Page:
As for brands, well I’ve tried quite a number of different breeds of mono and there are a couple I’m happy to recommend specifically as leader material. For rough and tumble jigging and heavy saltwater work, I’m a big fan of Black Magic Tough Trace. This Japanese made copolymer line is strong and copes with an amazing amount of rubbing before it breaks, which is exactly what you want for that type of fishing.

I also like the fact that the Black Magic leader holds an FG knot extremely well.

I used this leader material lot while living up on Thursday Island where I fished Hammond Rock whenever conditions would allow.

Hammond Rock is a productive but taxing place to jig due to the surging currents, rough terrain and the number of big sharks hanging around.

Basically, you had to get your fish in the boat as quickly as possible or it would get torn to bits and there was very little room for any sort of finesse.

For slightly lighter work, say when spinning for queenies or mackerel I often use Rovex 10X Formula NXT. This stuff is dirt cheap and a pale, dull green in colour which seems to blend in pretty well out in the ocean.

I love the feel of it and use 30 pound as leader tied to 20 pound braided main line. When run from a decent spin setup this combination has accounted for stacks of macs, tuna and manageable sized trevally with little trouble.

For estuary and light freshwater work, I’ve got a few different types of mono that I’ve found suitable. Of the imports I’ve tried, Triumph Super Shock Leader and Silver Thread have stood out.

Both are thin for breaking strain and knot beautifully. Being imported they are a bit on the expensive side but you generally get what you pay for.

My favourite locally made mono material is undoubtedly Platypus Super 100. Unlike mono sold specifically as trace material, this stuff is sold as a main line and comes in much larger spool sizes, which makes it incredibly good value for money. It comes in two colours and I much prefer the light tan coloured line as it’s perfect for freshwater impoundments.

It’s also incredibly thin, and you can get away with going slightly heavier than you would with other brands of line. I use this stuff for bass fishing leader all the time now and have found it very reliable.

Fancy Fluoro

Now you will probably get the feeling from this section that I’m not a diehard fan of fluorocarbon but please don’t get the wrong idea.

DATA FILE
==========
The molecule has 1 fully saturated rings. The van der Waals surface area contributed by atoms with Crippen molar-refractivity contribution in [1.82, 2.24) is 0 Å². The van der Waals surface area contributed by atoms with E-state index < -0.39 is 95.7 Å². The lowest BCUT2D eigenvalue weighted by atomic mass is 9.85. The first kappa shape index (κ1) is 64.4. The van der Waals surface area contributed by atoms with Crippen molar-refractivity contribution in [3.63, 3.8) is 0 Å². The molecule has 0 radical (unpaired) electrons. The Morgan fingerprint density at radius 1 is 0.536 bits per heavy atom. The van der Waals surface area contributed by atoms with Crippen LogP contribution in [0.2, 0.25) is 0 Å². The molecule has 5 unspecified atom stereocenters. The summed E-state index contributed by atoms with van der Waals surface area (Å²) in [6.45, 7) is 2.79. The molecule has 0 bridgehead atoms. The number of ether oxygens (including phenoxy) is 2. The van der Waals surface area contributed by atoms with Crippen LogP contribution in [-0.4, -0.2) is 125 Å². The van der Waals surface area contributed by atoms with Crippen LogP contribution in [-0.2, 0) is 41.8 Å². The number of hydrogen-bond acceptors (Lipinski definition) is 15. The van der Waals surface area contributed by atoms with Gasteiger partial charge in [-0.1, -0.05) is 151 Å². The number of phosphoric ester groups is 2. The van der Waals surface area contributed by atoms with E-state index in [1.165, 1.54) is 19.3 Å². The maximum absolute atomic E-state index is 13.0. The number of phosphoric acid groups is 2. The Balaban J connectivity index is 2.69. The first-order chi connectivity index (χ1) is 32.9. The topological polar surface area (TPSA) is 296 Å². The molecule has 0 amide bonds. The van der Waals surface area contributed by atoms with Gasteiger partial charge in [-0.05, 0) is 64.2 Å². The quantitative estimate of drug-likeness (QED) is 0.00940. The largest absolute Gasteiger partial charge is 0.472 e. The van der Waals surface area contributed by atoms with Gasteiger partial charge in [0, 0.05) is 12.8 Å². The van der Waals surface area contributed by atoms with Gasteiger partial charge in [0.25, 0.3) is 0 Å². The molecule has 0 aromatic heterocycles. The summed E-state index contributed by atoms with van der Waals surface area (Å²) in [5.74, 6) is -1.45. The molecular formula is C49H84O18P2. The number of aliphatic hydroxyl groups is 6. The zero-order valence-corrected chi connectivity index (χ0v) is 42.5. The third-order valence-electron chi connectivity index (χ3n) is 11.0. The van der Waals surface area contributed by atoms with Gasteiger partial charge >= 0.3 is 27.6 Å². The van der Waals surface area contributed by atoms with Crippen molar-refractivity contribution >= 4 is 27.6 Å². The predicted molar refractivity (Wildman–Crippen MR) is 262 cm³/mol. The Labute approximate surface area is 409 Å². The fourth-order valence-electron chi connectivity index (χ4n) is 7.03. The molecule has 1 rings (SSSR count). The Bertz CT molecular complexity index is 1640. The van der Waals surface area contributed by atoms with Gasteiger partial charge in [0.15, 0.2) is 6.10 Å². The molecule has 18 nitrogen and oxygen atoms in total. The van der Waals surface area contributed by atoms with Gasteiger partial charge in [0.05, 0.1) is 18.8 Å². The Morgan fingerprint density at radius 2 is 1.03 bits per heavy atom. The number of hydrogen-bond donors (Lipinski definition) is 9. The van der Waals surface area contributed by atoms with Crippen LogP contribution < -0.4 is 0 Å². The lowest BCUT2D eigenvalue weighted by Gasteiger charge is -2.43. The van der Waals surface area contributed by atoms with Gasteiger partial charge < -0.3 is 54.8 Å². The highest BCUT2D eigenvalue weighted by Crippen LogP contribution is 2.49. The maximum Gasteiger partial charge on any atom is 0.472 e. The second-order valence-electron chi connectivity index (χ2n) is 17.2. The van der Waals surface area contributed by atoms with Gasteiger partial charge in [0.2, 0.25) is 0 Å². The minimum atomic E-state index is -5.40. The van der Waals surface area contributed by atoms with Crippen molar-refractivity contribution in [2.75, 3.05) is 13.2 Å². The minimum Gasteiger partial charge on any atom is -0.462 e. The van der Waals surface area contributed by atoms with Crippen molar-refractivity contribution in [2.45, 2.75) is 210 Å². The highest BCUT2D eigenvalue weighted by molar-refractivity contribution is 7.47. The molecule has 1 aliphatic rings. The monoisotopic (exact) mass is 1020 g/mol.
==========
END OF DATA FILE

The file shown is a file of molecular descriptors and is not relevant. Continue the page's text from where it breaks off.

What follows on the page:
I can see the uses and the benefits of the stuff and I do think it’s well worth using in some specific cases.

Overall however, I can’t help but think that a lot of anglers are being lured into spending lots of their hard-earned cash on something that offers negligible practical benefits over other more affordable materials.

Fluorocarbon’s biggest claim to fame is that it is meant to have the same refractive index as water, making it very hard for the fish to see.

Well, yes fluorocarbon is clear but is it really invisible under water? Have a look for yourself next time and you be the judge.

If you can see it, do you really think the fish can’t? Also, have a feel of the material. Yes, it is abrasion resistant but I find most fluorocarbon trace material to be relatively stiff and springy in comparison to an equivalent sized length of mono.

You need to remember that the look of the material is only half the equation.

There’s also the feel to it and the way it makes your lure behave to be taken into consideration. That means I’d only recommend it for places where you need maximum abrasion resistance, such as fishing around oyster racks, ocean rocks and the like.

Where fluorocarbon can shine, is when you are chasing fish which tend to thrash their heads from side to side and effectively ‘sandpaper’ their way through your leader. Flathead and to a certain extent threadfin salmon provide an example of this.

The effect from both species is amplified when using lures which are likely to get sucked right down the back of the throat, such as soft plastics. The trick is to use the lightest fluorocarbon you think you can get away with so that the leader doesn’t sandbag the lure.

Abrasion resistance is also the prime reason why I’m happy to give fluorocarbon the nod when barra fishing. Barra often hang in heavy cover and fluorocarbon will generally cope much better with getting dragged through timber than regular mono.

As barra lures are generally larger and have a stronger action, the springiness of fluorocarbon is not so much of an issue.

About the only other reason I carry fluorocarbon is for when I’m chasing schooled bass on ultralight tackle. In the lightest weights, it’s not thick enough to be too stiff or springy.

When using such light weight leaders in a competition environment you really do need all the abrasion resistance you can muster.

Thinking Leaders

While I’m a big fan of keeping things simple, I hope you can see there is a real need to think critically about your leaders.

Before you add one to your line, you need to think about the type of terrain you are fishing, the type of structure it’s likely to come into contact with and how well equipped the fish are with sharp bits which might cut you off.

You also need to think about how discrete you might need to be to get a bite in the first place.

My general rule of thumb is to start off with a reasonable breaking strain for the fish and location being fished and then only go lighter if the fish are there but playing hard to get.

In hard fished waters where the fish see a lot of lures, you’ll often be amazed at how changing down in leader size can improve your results.

To finish off, I hope you can see the need for at least a couple of different types of leader material, as mono and fluorocarbon can cover the vast majority of fishing scenarios you are likely to encounter.

If you have a couple of spools of each in different line weights, you should be well equipped to deal with most situations that come along.

Cheers, Dave Magner